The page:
Experiments have shown that if the Al foil 19 is thicker than the inner diameter d of the tool 20, the part of the foil which has been punched out tends to get stuck inside the tool 20 but this inconvenient phenomenon can be avoided by using an Al foil which is thinner than the inner diameter of the tool 20. In other words, the height of the produced Al bump 21 is determined by the thickness of the Al foil 19 and the measurements of the tool 20 are selected accordingly. If the thickness of the Al foil 19 is accurately controlled, the heights of the bumps can be controlled more uniformly than by soldering. Even if the heights of the bumps are not uniform when they are produced, such non-uniformity can be corrected at a later stage when the chip is mounted on a board because Al is a soft material.
The aforementioned method of forming Al bumps 21 on the Al electrode 17 of an LSI chip results in high electrical and chemical stability because connections are made between the same material and since use is made of ultrasonic waves, there is no problem of poor conductivity caused by oxide films on the Al surfaces. Moreover, damage to the chip 15 can be reduced because a soft material is used. The speed of processing can be as high as reachable by the ordinary wire bonding method. The rate of production is about 0.1 second per bump but this rate can be further improved in view of the recent progress in wire bonding technologies.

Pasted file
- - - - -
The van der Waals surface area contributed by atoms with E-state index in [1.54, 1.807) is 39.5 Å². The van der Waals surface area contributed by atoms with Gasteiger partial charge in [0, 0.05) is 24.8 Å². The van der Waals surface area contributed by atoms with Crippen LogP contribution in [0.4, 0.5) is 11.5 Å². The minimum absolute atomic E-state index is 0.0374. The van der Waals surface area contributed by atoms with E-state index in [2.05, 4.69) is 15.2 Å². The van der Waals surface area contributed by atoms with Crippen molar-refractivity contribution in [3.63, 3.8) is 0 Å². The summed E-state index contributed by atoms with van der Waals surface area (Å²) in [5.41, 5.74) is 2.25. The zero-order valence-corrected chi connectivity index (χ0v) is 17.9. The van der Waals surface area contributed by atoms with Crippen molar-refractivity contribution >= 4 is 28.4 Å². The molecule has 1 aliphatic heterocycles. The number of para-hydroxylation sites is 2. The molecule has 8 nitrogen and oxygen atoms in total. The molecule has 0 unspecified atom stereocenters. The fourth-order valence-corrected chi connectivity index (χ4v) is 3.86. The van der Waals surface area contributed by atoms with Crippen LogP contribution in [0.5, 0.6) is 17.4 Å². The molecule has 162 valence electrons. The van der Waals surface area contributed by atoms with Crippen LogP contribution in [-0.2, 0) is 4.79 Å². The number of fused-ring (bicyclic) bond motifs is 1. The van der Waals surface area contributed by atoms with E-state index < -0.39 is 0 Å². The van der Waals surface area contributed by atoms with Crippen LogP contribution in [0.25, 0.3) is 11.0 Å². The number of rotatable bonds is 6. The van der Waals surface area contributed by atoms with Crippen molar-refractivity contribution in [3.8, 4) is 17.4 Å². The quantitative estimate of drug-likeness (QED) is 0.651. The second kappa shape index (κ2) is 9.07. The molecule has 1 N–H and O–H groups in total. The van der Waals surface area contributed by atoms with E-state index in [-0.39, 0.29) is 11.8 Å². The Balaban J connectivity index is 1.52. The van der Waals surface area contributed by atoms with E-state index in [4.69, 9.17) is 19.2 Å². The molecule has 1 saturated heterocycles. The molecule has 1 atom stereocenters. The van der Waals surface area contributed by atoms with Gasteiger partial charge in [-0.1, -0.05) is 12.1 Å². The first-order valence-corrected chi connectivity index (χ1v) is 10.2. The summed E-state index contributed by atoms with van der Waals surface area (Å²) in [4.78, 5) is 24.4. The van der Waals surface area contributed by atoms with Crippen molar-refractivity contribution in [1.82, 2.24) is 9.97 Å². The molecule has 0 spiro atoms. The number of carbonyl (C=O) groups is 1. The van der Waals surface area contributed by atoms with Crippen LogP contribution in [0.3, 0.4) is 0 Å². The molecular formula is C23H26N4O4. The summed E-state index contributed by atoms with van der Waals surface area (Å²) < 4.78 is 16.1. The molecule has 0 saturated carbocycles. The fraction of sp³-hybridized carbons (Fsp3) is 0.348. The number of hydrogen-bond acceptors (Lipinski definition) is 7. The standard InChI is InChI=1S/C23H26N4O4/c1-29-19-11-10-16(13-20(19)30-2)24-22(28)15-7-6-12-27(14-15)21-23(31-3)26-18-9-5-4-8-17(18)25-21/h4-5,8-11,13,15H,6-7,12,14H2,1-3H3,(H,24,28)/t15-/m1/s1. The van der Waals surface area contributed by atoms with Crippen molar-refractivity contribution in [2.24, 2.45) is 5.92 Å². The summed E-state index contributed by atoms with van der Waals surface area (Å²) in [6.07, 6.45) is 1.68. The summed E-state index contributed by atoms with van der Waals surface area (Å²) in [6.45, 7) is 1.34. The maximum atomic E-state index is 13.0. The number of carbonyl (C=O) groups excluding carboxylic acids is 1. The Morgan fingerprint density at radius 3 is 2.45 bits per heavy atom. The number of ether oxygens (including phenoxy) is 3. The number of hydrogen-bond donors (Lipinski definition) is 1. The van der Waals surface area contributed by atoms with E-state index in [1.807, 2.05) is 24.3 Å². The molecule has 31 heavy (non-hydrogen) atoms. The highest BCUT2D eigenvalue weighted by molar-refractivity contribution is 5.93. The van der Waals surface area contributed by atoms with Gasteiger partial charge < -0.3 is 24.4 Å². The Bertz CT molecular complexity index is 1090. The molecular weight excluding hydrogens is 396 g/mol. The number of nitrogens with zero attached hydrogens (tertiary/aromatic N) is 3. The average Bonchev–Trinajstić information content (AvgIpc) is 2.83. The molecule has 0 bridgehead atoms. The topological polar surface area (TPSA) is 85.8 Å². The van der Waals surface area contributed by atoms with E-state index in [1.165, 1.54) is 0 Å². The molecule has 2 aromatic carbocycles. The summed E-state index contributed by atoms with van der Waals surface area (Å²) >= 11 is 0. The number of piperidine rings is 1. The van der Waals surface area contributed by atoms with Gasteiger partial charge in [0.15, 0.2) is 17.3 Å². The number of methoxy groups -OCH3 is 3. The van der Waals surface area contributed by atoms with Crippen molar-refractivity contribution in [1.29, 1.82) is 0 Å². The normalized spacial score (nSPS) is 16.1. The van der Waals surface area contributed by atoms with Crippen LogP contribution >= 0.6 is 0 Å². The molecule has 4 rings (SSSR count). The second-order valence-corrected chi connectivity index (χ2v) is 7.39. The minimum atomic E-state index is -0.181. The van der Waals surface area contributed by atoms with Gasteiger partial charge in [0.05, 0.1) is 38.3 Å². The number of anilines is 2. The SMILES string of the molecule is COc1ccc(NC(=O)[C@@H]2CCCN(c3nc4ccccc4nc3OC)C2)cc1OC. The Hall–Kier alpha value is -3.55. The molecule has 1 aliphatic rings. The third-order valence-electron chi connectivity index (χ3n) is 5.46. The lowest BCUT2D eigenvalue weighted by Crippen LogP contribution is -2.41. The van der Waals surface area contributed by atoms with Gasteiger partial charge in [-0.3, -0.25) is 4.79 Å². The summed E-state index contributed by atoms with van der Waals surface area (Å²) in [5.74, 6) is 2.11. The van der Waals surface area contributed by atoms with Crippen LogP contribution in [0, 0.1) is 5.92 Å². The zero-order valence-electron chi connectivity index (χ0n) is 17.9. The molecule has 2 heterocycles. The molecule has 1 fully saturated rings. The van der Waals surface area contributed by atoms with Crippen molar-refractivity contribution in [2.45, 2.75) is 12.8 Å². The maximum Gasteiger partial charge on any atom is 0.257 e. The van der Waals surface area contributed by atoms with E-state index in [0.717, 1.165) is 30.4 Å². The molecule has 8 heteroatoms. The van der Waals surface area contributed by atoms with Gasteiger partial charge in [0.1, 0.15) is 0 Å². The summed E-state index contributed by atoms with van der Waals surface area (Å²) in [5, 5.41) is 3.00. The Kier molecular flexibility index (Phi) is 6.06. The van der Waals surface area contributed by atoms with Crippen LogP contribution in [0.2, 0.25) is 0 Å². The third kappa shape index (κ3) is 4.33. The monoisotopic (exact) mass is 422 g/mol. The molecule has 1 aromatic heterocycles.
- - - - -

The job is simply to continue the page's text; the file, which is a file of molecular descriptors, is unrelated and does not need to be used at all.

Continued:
If the aforementioned series of processes is carried out in the form of a wafer, the speed of processing can be improved still further because the positions of all chips on a wafer are automatically determined as soon as the wafer position is determined. In this situation, the process of producing bumps is immediately followed by the step of cutting out LSI chips from the wafer. If the fabrication accuracy and durability of the tool 20 are improved, it may be possible to form Al bumps 21 by simultaneously transferring them onto a plurality of Al electrodes 17, thereby significantly improving the work efficiency.
Next, methods of mounting on a circuit board an LSI chip on which Al bumps 21 are formed by the aforementioned process are explained. Since the bumps 21 are made of Al according to the present invention, it is not necessary to rely on welding (such as ultrasonic bonding) or soldering methods but use may be made of adhesives for making connections. For example, an LSI chip may be mounted directly on a display means such as a liquid crystal cell by a COG (chip on glass) method or directly on an inexpensive film base by a COF (chip on film) method. In what follows, connection methods by using an adhesive will be explained first and other methods without using an adhesive will be described next.
(1) Connection method by using an adhesive in which fine metallic particles are uniformly dispersed or arranged